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Night Birds Paperback – May 1, 2008
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From Publishers Weekly
Copyright © Reed Business Information, a division of Reed Elsevier Inc. All rights reserved. --This text refers to an out of print or unavailable edition of this title.
Copyright © American Library Association. All rights reserved --This text refers to an out of print or unavailable edition of this title.
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The story centers on Hazel, a young girl, whose father has taught her of the "old ways" of healing and her effect on the family. Friendly with the Indians, Hazel is later captured and becomes the wife of a young Indian brave. After the Great War, Hazel becomes reunited with part of her extended family. The story is told from the viewpoint of Asa,a young man whose life is affected by Hazel's years later. rt4
The writing in this novel is beautiful although brutal in the description of daily life on the unplowed frontier. Nature is not merely a background but an active force throughout the story. The characters of children, young mothers, soldiers, old Dakota Indians, and farmers are so clearly drawn. Life was unbelievably hard and cruel, but the human spirit although at times broken and equally as cruel can maintain a spark of belief and hope in something better. A remarkable novel of the frontier.
"Night Birds" teeter-totters between the stories of German settlers and indigenous Dakota peoples in the Midwest -- and the plagues brought by white men along with the devastation of natural hunting and fishing grounds as well as the bloody struggles between abolitist vs. pro-slavery sentiments held by differing whites. Confrontation between the groups is violent and often deadly.
Maltown's long suite in this novel lies in his descriptions of the harshness of the unconquered land -- the hunting and trapping, the decimation of animals, the killing of thousands of crows, and of sky-darkening flights of passenger pigeons, a pack of wolves dismembering their prey, freezing rains,and people falling through river ice to face terrible deaths.
The story shifts back and forth in the telling between 1859 and 1876 sometimes distracts the drama provided by immediacy as it flashes back to provide historical substance, i.e., motivational attributes to the events leading up to the present (1876).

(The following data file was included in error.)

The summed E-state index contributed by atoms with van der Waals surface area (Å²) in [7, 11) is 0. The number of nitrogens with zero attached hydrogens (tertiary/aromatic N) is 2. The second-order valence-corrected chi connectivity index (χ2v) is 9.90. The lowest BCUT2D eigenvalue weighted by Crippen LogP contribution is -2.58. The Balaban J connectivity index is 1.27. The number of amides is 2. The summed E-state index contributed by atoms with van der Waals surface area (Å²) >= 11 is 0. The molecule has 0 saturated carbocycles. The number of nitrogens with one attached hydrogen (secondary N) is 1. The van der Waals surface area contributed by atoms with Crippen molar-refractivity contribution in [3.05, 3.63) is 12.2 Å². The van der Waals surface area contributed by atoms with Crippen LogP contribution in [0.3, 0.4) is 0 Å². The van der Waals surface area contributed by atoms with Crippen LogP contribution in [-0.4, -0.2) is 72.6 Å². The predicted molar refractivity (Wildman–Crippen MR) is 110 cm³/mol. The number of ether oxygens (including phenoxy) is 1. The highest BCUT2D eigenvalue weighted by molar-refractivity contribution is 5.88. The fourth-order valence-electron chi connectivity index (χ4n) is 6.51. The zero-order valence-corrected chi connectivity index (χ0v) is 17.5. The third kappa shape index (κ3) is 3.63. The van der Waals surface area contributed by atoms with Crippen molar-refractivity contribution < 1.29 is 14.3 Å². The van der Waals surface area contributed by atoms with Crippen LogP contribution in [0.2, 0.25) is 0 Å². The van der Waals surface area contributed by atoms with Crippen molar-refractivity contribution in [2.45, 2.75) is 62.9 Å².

In these pages one experiences horror, e.g., we watch as a group of Indian children stone a settler boy, see them approach the stoning with some trepidation until the first blood is drawn, then leap in to the lust of killing, continuing to stone the settler boy long after his life is gone. We see that scenario repeated many times: pro-slavery forces against abolitionist, settlers against Indians, village and teepee, town and log cabin, burning, torturing, scalping, beheading.Read more ›
I've read two of the past five Pulitzer fiction winners and found them dull and overrated and flawed, and then I read this and thought, "Night Birds is exactly what Pulitzer winners used to be like, good, compelling tales, with a rich American setting." I wish more mainstream fiction were like this.
If it has a weakness, it is relentlessly bleak, elegiac, but since there is good reason for that, I don't think it's a weakness--but I feel a need to warn readers. If you're expecting a cheerful Little House on the Prairie, this isn't that book. It's more honest.
I don't know the novelist, am not from his MFA program or any such thing, just a stranger who came across the book searching for novels written set in the 19th century. I applaud him.
Most Recent Customer Reviews
I absolutely loved this novel for a number of reasons. First, the history is well researched and credible. Read morePublished 14 months ago by V. Webb
Incredible and I don't use that word lightly. Every couple of pages, I had to stop and process what event had just happened. Read morePublished 19 months ago by R. Feaster
There are a few slow-going passages in this fine novel, especially and in my humble view, regarding the mysticism of the Indians, but this book involves the reader as it goes on... Read morePublished 22 months ago by William D. Brisbane
I was particularly impressed that the author told of the native American's side of the story. I was so impressed that I ordered "Little Wolves" but I didn't really like... Read morePublished on December 14, 2013 by Maple
I enjoyed this book very much. My only complaint would have to be the way each chapter jumped from one period of time to another. Read morePublished on October 20, 2013 by skb
This story is unfurled so expertly and told with such precise words ("a line of sweat snailed down my back"), I don't think any reader would guess this was a first novel. Read morePublished on October 15, 2013 by Lisa Meyers McClintick